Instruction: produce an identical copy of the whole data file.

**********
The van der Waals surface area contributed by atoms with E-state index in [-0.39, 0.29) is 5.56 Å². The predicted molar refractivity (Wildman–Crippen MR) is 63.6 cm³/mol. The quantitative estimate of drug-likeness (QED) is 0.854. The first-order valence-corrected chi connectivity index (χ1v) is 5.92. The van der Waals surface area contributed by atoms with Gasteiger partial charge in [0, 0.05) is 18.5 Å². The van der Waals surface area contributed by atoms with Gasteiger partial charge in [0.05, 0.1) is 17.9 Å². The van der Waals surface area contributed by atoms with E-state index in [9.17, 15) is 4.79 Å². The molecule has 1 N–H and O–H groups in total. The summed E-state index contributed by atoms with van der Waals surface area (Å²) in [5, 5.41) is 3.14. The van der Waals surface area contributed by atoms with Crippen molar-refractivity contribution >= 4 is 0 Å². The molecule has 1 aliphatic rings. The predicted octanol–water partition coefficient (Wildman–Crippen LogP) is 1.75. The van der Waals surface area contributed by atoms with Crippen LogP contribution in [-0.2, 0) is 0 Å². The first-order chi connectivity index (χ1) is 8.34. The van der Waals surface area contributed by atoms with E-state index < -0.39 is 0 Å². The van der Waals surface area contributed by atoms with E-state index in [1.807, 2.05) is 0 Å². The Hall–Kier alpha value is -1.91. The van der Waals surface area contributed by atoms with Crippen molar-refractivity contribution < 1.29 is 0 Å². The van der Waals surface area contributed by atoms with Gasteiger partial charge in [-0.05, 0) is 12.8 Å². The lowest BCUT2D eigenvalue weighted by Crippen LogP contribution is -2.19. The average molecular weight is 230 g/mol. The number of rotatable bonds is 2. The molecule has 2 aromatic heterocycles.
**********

The van der Waals surface area contributed by atoms with E-state index in [-0.39, 0.29) is 5.56 Å². The predicted molar refractivity (Wildman–Crippen MR) is 63.6 cm³/mol. The quantitative estimate of drug-likeness (QED) is 0.854. The first-order valence-corrected chi connectivity index (χ1v) is 5.92. The van der Waals surface area contributed by atoms with Gasteiger partial charge in [0, 0.05) is 18.5 Å². The van der Waals surface area contributed by atoms with Gasteiger partial charge in [0.05, 0.1) is 17.9 Å². The van der Waals surface area contributed by atoms with E-state index in [9.17, 15) is 4.79 Å². The molecule has 1 N–H and O–H groups in total. The summed E-state index contributed by atoms with van der Waals surface area (Å²) in [5, 5.41) is 3.14. The van der Waals surface area contributed by atoms with Crippen molar-refractivity contribution >= 4 is 0 Å². The molecule has 1 aliphatic rings. The predicted octanol–water partition coefficient (Wildman–Crippen LogP) is 1.75. The van der Waals surface area contributed by atoms with Crippen LogP contribution in [-0.2, 0) is 0 Å². The first-order chi connectivity index (χ1) is 8.34. The van der Waals surface area contributed by atoms with E-state index < -0.39 is 0 Å². The van der Waals surface area contributed by atoms with E-state index in [1.807, 2.05) is 0 Å². The Hall–Kier alpha value is -1.91. The van der Waals surface area contributed by atoms with Crippen molar-refractivity contribution < 1.29 is 0 Å². The van der Waals surface area contributed by atoms with Gasteiger partial charge in [-0.05, 0) is 12.8 Å². The lowest BCUT2D eigenvalue weighted by Crippen LogP contribution is -2.19. The average molecular weight is 230 g/mol. The number of rotatable bonds is 2. The molecule has 2 aromatic heterocycles.